Yesterday we made the trek from Melbourne to Phillip Island to take in one of Australia’s more peculiar tourist attractions — the Penguin Parade. About two hours south-east of the city, Phillip Island is a small speck of land in Western Port Bay which is home to a large colony of Little Penguins (a.k.a. Fairy Penguins, Eudyptula minor to the taxonomists). For the best part of a century tourists have been travelling to the island to see them return to land after fishing in the southern ocean and Port Phillip Bay.
The humans gather in a fenced enclosure on the beach just before dusk, while the penguins wait a few hundred metres offshore. When the sun sets, the penguins make their way, in groups of a dozen or so at a time, to the shore, where they gather, tumble in the gentle surf (they are tiny — just 13 inches high) and then, once they’ve summoned the courage, they waddle up the beach as fast as their little flippers will carry them, back to the sand dunes where they make their nests.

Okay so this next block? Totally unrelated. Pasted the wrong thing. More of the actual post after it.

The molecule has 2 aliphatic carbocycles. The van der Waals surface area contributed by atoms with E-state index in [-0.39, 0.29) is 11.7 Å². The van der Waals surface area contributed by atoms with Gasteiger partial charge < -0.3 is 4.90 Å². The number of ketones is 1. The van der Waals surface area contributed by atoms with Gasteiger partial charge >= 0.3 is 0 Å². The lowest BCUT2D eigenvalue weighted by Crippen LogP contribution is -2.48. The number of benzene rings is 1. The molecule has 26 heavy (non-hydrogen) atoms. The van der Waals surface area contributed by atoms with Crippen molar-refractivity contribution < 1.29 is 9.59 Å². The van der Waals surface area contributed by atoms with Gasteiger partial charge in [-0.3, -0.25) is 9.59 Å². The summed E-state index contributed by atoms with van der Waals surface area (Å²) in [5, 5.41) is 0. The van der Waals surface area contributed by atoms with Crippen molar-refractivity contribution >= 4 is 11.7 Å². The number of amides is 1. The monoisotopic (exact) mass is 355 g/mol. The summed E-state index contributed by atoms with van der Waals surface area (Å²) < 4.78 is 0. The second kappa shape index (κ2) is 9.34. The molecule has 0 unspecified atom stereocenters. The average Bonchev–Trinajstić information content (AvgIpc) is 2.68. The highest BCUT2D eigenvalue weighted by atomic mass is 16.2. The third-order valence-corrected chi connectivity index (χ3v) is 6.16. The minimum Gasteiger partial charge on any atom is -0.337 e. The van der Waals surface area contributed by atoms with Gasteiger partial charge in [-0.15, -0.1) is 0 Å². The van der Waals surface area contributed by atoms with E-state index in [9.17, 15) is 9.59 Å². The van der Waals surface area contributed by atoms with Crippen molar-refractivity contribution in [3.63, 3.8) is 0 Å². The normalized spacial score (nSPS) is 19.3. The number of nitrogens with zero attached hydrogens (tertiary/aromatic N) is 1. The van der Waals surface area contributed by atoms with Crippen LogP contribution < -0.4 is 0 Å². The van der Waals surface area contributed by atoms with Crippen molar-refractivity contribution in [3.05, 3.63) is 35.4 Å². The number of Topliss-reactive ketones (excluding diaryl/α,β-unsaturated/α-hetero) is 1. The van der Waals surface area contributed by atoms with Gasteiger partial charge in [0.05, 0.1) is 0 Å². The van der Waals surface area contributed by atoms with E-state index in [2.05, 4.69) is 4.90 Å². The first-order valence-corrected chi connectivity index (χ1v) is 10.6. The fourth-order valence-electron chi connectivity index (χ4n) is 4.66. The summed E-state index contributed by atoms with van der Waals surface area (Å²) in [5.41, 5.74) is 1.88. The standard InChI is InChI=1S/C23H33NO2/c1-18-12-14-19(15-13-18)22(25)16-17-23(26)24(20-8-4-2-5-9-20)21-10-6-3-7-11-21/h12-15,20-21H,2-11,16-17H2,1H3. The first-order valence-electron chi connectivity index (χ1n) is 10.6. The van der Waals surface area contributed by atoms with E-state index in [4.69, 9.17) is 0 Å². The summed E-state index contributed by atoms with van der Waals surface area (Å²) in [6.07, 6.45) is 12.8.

Tiny penguins! Hundreds of tiny penguins!
The tourists ‘oo’ and ‘ah’ as the tiny bodies whizz past them. They titter and coo like young mothers. The words ‘cute’ and ‘adorable’ spill from even the most jaded lips. Occasionally, one of the wee birdies loses his nerve halfway up the beach, turns and flip-flops his way back to the safety of the water. The humans go ‘aw’ and murmur encouragement to the little blue-and-white fellow: ‘you can do it’.